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    Is Carrot Dating, the Bribe-Based Dating App, Really So Bad?

    Written by

    Daniel Stuckey


    Screenshot via Carrot Dating

    In the convoluted hellscape that novelty dating sites live in, it takes a really unique feature to stand out. Take Carrot Dating. It's an app that incorporates a surface-level, quid-pro-quo-dating model, and might just be ridiculous enough to work. I instantly downloaded the app to find out.

    In a piece published by Al Jazeera America yesterday, MIT entrepreneur and app creator Brandon Wade explains the concept of letting users (who may lack confidence, or sociability, or physical attractiveness) bribe incentivize potential dates that are supposedly hot with a wide range of lures. Bribes include:

    • Coffee
    • Lunch
    • Dinner
    • Drinks
    • Dessert
    • Spa Day
    • Shopping Spree
    • Tattoo
    • Sky-Diving Trip
    • Vacation
    • Bouquet of Flowers
    • Box of Chocolates
    • Tank of Gas
    • Piece of Jewelry
    • Plastic Surgery Treatment
    • Movie
    • Night Club
    • Concert
    • Sporting Event
    • Theatre

    The Internet erupted, calling Wade's app "thinly veiled prostitution," and shaming him and his carrot-stick concept before ever actually trying it. I think it's fair to say that, even if the app were requiring reciprocity in kind, a coffee isn't going to get me laid. My favorite bribe from this list is a tank of gas, but call me a sucker for indie movie romance.

    But the Carrot Dating app does make a great point about transactional relationships. We live in a world in which expensive gifts and outlandish dinners are sometimes par for the course for attracting a mate. Whether that's bad or not depends on your own opinion, but is it any worse if the arrangement is laid out in an app?

    Of course, Wade couldn't be happier with the explosion of press he's receiving. He tells me that Carrot Dating, which is available on both iOS and Android, has pulled down 30,000 new downloads over the last 24 hours alone.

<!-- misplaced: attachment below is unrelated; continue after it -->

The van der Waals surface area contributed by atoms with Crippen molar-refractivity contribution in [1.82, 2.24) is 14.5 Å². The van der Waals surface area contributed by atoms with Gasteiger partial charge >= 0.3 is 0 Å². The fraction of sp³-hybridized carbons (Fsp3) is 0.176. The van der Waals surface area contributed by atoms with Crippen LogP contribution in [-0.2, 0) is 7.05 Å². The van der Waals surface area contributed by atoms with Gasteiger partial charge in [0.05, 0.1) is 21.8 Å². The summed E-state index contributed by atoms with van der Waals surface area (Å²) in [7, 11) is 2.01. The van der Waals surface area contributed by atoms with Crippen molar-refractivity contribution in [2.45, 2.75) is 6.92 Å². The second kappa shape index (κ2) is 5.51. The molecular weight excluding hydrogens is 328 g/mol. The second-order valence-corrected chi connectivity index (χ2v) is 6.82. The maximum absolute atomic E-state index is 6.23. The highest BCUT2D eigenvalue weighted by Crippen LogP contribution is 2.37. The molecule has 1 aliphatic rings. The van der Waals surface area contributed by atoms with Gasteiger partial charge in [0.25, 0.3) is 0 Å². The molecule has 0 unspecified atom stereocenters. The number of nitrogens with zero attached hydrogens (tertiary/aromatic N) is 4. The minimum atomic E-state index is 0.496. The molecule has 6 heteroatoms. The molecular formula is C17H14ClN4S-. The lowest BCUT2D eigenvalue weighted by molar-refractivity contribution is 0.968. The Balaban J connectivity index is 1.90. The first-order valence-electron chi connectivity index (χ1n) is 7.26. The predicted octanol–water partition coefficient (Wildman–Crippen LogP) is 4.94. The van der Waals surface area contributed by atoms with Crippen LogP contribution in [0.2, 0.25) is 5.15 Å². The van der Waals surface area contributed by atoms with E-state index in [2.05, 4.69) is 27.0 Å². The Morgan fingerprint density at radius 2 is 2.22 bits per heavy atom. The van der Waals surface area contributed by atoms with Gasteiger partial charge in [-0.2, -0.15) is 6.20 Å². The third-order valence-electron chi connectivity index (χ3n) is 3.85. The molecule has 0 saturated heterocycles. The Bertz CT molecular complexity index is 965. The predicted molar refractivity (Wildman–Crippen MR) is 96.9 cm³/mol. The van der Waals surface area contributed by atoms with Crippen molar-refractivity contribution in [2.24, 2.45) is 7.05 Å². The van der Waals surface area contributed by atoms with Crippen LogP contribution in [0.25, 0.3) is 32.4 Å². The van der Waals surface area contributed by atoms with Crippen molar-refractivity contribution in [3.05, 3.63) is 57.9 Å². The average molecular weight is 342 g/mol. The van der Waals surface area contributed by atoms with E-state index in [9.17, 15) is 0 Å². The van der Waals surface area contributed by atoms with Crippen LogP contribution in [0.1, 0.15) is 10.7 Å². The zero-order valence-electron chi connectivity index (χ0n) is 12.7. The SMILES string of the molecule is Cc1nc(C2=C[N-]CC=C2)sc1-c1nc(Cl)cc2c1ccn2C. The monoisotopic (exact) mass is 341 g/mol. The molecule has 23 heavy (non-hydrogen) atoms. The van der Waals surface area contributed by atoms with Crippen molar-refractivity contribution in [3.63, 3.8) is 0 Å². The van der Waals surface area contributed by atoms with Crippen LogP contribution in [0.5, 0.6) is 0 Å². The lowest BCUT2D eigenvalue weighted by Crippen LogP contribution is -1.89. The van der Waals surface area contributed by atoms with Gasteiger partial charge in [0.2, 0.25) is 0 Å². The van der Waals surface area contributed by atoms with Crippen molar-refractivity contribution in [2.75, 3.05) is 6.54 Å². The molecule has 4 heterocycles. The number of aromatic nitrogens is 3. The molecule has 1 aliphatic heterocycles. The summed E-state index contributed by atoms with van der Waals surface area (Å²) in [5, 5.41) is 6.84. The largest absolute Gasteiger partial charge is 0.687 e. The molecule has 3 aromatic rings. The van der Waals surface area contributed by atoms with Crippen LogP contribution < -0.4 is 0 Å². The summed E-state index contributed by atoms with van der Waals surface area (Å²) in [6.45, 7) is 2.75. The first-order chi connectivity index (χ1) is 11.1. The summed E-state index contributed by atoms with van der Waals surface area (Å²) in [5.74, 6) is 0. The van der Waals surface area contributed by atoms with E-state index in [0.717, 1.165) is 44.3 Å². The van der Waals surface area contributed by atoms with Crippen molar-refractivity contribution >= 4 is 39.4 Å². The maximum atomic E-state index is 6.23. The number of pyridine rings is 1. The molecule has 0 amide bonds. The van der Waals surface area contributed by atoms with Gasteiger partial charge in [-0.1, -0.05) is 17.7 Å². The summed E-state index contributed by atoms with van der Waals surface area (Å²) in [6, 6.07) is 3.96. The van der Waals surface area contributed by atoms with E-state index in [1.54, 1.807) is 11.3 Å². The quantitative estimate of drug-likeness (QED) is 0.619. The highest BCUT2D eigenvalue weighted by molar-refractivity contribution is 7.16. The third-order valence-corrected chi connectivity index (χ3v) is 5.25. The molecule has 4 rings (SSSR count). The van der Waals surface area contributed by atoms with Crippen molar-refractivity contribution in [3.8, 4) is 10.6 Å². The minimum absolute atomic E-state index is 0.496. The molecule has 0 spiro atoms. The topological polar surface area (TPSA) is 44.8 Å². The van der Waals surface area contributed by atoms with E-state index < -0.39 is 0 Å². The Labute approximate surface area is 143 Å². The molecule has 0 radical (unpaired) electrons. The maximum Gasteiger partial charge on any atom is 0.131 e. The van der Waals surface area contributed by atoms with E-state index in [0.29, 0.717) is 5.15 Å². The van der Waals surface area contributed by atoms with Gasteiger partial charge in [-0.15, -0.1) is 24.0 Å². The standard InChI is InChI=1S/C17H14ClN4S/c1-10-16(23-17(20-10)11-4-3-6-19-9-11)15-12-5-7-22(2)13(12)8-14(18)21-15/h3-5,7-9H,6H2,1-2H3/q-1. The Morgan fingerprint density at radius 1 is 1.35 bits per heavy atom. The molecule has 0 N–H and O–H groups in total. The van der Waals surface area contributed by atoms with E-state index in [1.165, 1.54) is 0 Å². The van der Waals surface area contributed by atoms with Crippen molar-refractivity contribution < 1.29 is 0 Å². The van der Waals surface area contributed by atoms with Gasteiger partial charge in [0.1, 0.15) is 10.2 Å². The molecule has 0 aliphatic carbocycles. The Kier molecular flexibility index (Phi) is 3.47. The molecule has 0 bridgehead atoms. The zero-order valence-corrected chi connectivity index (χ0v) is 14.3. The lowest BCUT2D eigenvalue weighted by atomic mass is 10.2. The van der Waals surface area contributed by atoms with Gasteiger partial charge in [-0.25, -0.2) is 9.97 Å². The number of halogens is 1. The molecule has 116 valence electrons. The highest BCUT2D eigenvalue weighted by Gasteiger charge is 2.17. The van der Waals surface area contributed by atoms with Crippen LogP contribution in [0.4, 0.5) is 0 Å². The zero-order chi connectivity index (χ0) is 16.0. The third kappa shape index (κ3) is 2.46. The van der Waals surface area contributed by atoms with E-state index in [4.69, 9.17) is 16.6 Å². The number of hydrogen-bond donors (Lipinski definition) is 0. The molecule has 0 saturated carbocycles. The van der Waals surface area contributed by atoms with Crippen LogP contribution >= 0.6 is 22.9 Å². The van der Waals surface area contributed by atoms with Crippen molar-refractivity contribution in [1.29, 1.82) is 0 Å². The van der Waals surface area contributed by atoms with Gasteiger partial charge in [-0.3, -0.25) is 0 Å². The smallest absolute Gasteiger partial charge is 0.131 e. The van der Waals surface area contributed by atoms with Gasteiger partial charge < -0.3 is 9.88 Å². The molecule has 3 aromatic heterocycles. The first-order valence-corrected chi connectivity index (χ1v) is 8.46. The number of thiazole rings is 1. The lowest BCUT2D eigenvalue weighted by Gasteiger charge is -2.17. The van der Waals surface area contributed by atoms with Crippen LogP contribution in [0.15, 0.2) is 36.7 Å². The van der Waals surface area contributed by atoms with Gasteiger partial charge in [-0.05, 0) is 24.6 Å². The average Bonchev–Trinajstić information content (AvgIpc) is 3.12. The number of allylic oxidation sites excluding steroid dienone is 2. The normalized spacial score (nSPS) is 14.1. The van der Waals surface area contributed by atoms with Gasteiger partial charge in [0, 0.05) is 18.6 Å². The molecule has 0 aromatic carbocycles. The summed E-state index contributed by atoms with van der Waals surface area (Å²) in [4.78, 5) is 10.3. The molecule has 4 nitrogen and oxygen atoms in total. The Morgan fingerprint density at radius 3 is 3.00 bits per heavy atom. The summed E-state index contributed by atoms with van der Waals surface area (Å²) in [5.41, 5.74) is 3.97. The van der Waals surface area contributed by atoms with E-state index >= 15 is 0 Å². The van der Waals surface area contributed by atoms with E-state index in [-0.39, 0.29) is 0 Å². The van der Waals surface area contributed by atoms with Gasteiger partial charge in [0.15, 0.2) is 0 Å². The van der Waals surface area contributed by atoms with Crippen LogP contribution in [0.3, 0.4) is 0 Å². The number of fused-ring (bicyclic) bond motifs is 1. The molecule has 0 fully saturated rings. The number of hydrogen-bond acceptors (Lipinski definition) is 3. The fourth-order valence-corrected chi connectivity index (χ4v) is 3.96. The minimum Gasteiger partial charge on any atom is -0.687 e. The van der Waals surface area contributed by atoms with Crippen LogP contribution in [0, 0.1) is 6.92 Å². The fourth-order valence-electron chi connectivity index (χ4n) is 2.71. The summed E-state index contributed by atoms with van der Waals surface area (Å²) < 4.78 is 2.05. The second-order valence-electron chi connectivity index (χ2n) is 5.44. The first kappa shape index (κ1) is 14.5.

It's not too much of a leap from the orthodoxy of some other paid dating sites, where a certain allotment of credits allows you to buy digital gifts for people you're interested in. But in this case, it's not digital. And really, why would a potential cougar suddenly warm up to me because I used money-turned-into-fake-credits to buy her a .jpeg of a teddy bear? What Carrot Dating does is actually hold you accountable for those gifts. Is that so bad?

    We'll just have to see if the app has its success. (Which, under a CEO who has expertise in economically-driven dating and an arsenal of other sugar daddying websites, we can only expect.) But perhaps it'll it just end up a failed joke, like Bang with Friends.

    Perhaps the announcer's over-the-top British accent in the ad above is an indication of how seriously Carrot Dating is prepared to take itself. If anything, I think it's a great metaphor about the non-committal state of online dating where, generally speaking, users evading rejection tend to state up front in a bio how they don't take this thing very seriously

    But a platform where bribery incentive is the threshold between dorks and dimensionless babes is anything but un-serious. Right?

    Screenshot taken in Carrot Dating app by author

    So far, I've bribed four different girls with tattoos, because I figure it's the highest possible return on investment. That is, if I just get them temporary tattoos. I felt like coffee is already my go-to first offering on most dates that I arrange through other sites and apps, and a soy latte doesn't feel like much.

    The app required confirmation of my solemnity in the click of a button each time I created a bribe. It's too bad this girl will have to buy herself airfare from Australia before she's able to get that tattoo.

    The app isn't very popular yet, which means most women I've attempted to bribe will have to travel over 200 miles to redeem my offer in New York City. (That's right, I didn't see anyone in New York City using the app yet.) I considered bribing a girl from Al Jazeera to join the app so I could bribe her in the app, and then we could show the world how good—or bad—Carrot Dating actually is. But we mutually arrived at the decision that it wouldn't be organic—or ethical journalism, for that matter. 

    But let's face it, most dates have some form or another of unbalanced reciprocity. Perhaps that's all that Carrot Dating is trying to highlight. Whether or not you've met "the one," you're likely making some sort of compromise. And likely, if you think about it, you're able to assess some type of value to whatever that compromise is. For instance, plastic people can be an unworthy investment of patience. And coffee can range from Dunkin' to artisanal pour-overs. My motto in online dating? It is what you put into it.

    So we'll see. For now, I'll just be standing by for a few good dates, from hundreds and thousands of miles away, to come collect on some temporary tats.